[ UPDATE 2015-07-10 In my excitement at launching a new site I managed to let not-quite finished version of this post out on the web. This version has minor edits and has fixed a missing image ]
This is my trip report from a recent trip to the USA, mainly to attend the Open Repositories conference in Indianapolis.
Kaitlin Thainey from the Mozilla Science labs gave the keynote. I was looking forward to catching up with her about open this and open that but she had to deliver her presentation remotely.
Kaitlin gave an overview Leveraging the power of the web - Open Repositories 2015 of what's happening in the Open Science / Open research from her point of view as the director of the Mozilla Science lab. There's a lot! It was nice to see Research Bazaar (resbaz), the Aussie-grown eResearch training movement get a mention alongside the likes of Software Carpentry. Mozilla Open Science are doing great work in this space and we're trying to figure out how we can get bring ResBaz and related training stuff to UTS.
There was also a featured plenary talk from Anurag Acharya at Google scholar, Indexing Repositories: Pitfalls and Best Practices. I have to say that while the content was useful, and boiled down to "if you want to be in Google Scholar, don't build a sucky website". I found it vaguely unsettling, like having a prophet drop by and give us a how-to guide for getting into heaven. I dunno what their business model is, but it's been clear for years that it doesn't involve asking the owners of the repositories what they want or responding to emerging trends like research data repositories just because we think they're important. Still, it was good addition to the program and I guess if we want to get in Google Scholar we have to listen to Google Scholar.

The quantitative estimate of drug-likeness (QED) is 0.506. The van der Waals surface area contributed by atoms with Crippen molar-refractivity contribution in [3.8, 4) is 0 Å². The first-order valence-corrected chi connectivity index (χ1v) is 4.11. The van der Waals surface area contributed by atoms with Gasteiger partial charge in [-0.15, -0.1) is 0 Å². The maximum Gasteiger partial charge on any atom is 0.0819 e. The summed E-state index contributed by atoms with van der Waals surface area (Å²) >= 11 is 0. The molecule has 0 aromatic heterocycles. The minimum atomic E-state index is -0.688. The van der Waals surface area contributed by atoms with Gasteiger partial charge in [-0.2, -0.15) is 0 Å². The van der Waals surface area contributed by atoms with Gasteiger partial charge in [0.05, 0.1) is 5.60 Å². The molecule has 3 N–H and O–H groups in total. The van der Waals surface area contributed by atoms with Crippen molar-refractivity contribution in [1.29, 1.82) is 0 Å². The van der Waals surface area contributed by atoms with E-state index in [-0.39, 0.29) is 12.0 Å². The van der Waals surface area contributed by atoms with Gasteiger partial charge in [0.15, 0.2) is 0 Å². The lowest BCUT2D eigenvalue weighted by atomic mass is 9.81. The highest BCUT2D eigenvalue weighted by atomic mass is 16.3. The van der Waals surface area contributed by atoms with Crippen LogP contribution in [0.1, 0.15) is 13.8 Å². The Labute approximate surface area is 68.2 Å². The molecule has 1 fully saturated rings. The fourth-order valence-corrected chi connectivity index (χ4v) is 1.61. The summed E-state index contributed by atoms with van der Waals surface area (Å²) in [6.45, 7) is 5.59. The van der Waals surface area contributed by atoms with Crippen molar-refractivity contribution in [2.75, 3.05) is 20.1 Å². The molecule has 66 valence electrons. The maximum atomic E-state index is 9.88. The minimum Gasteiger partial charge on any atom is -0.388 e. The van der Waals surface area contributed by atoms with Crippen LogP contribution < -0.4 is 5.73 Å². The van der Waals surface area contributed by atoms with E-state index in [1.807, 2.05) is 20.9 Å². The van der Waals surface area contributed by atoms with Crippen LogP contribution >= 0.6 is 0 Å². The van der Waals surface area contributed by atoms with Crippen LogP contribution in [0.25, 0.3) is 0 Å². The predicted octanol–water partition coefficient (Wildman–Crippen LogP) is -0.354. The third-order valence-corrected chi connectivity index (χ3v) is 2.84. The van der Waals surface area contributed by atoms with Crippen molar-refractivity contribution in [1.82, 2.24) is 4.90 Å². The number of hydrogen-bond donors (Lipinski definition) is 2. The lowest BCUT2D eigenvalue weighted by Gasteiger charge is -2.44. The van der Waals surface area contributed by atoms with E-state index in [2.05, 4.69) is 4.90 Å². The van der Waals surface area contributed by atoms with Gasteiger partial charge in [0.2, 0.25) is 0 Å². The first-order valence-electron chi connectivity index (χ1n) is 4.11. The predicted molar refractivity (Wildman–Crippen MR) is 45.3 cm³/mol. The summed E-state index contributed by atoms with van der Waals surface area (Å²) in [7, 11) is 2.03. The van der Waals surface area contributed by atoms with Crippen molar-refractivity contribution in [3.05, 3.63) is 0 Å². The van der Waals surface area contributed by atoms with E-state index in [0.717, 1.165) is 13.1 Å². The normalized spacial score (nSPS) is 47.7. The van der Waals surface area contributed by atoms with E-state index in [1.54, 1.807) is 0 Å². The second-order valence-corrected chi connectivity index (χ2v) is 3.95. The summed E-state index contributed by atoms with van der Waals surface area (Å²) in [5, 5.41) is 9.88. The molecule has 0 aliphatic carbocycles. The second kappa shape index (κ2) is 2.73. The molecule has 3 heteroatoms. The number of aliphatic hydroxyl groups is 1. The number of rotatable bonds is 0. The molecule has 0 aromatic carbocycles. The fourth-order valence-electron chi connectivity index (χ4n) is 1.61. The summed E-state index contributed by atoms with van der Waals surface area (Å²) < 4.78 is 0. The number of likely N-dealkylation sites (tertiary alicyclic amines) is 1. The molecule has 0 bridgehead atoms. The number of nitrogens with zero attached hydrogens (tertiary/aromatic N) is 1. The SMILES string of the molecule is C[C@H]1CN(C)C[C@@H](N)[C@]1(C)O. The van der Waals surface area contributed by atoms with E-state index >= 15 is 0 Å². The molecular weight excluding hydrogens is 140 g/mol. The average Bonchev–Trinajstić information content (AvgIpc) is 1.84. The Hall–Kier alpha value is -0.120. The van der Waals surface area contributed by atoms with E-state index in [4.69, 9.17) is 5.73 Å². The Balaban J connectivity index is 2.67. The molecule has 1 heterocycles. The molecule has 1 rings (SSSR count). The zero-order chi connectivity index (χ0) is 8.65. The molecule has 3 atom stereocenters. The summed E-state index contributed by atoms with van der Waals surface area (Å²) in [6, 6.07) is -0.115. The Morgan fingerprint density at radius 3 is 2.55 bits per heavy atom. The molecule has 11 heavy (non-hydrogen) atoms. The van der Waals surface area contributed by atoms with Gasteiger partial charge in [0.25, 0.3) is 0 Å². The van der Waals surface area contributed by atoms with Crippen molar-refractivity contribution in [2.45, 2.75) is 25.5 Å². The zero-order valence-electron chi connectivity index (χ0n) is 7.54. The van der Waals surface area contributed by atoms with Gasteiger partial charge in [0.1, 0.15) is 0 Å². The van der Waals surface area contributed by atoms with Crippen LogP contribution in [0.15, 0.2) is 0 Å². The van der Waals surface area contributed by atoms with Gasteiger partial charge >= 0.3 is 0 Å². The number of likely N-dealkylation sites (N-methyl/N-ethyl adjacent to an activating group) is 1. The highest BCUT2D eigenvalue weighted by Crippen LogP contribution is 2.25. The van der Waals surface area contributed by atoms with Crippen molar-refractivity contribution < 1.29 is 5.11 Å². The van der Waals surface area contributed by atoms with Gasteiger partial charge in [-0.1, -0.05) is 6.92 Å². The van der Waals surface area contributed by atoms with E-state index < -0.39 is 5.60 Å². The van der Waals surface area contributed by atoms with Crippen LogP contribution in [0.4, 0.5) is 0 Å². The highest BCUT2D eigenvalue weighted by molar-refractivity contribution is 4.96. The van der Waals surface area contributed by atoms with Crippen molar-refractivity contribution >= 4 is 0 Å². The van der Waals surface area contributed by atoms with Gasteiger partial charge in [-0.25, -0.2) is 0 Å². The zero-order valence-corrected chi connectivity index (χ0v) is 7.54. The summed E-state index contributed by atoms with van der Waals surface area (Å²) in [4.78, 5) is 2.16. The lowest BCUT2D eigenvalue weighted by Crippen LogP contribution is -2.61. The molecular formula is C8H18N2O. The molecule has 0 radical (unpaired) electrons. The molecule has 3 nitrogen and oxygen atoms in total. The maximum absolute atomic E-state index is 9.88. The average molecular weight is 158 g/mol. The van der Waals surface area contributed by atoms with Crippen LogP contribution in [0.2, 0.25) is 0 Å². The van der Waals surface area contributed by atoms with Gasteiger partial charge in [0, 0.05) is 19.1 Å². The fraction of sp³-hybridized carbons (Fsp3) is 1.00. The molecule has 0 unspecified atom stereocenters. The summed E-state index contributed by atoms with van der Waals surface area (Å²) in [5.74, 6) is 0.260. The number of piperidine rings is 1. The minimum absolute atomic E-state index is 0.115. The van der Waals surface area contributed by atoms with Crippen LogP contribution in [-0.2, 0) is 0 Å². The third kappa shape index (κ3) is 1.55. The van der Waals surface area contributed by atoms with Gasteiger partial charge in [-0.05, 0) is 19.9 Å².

(Listening to Acharya's talk I was reminded of back in the day when my team at USQ ran the national repository support service. At one stage one of the major vendors was having a few performance problems with their repository product which was quite widely deployed in Australia. Essentially clicking on the 'show all' button for the repo at some sites constituted a denial of service attack, so the vendor advised people to use the robots.txt file to keep indexers from killing the site. Months later we were still fielding calls from repo managers wondering why their stuff was not in Google, let alone Scholar.)
My favourite: The Portland Common Data Model
This year the thing that struck me the hardest was the hot-off-the-press Portland Common Data Model (PCDM), which captures a common design pattern for repositories, similar to the Digital Object Pattern I was going on about last year. This model grew out of discussions in the Hydra repository community, and has spread to the general Fedora commons community and beyond. The model distills the experience of building hundreds of digital repositories into a design pattern.